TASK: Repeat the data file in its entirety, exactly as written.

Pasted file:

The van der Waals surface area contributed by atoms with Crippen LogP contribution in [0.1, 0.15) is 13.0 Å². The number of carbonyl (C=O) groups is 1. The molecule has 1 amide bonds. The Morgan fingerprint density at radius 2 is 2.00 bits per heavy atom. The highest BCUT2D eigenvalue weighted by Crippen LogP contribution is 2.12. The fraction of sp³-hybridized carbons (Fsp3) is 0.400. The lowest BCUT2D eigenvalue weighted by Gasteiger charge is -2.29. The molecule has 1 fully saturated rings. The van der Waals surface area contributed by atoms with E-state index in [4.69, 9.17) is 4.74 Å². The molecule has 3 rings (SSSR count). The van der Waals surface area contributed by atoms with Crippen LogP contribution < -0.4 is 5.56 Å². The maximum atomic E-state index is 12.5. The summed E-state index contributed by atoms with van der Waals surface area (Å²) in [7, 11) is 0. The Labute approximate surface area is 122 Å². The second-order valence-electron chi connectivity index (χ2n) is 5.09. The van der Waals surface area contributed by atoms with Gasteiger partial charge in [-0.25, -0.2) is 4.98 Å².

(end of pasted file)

The van der Waals surface area contributed by atoms with Crippen LogP contribution in [0.1, 0.15) is 13.0 Å². The number of carbonyl (C=O) groups is 1. The molecule has 1 amide bonds. The Morgan fingerprint density at radius 2 is 2.00 bits per heavy atom. The highest BCUT2D eigenvalue weighted by Crippen LogP contribution is 2.12. The fraction of sp³-hybridized carbons (Fsp3) is 0.400. The lowest BCUT2D eigenvalue weighted by Gasteiger charge is -2.29. The molecule has 1 fully saturated rings. The van der Waals surface area contributed by atoms with E-state index in [4.69, 9.17) is 4.74 Å². The molecule has 3 rings (SSSR count). The van der Waals surface area contributed by atoms with Crippen LogP contribution < -0.4 is 5.56 Å². The maximum atomic E-state index is 12.5. The summed E-state index contributed by atoms with van der Waals surface area (Å²) in [7, 11) is 0. The Labute approximate surface area is 122 Å². The second-order valence-electron chi connectivity index (χ2n) is 5.09. The van der Waals surface area contributed by atoms with Gasteiger partial charge in [-0.25, -0.2) is 4.98 Å².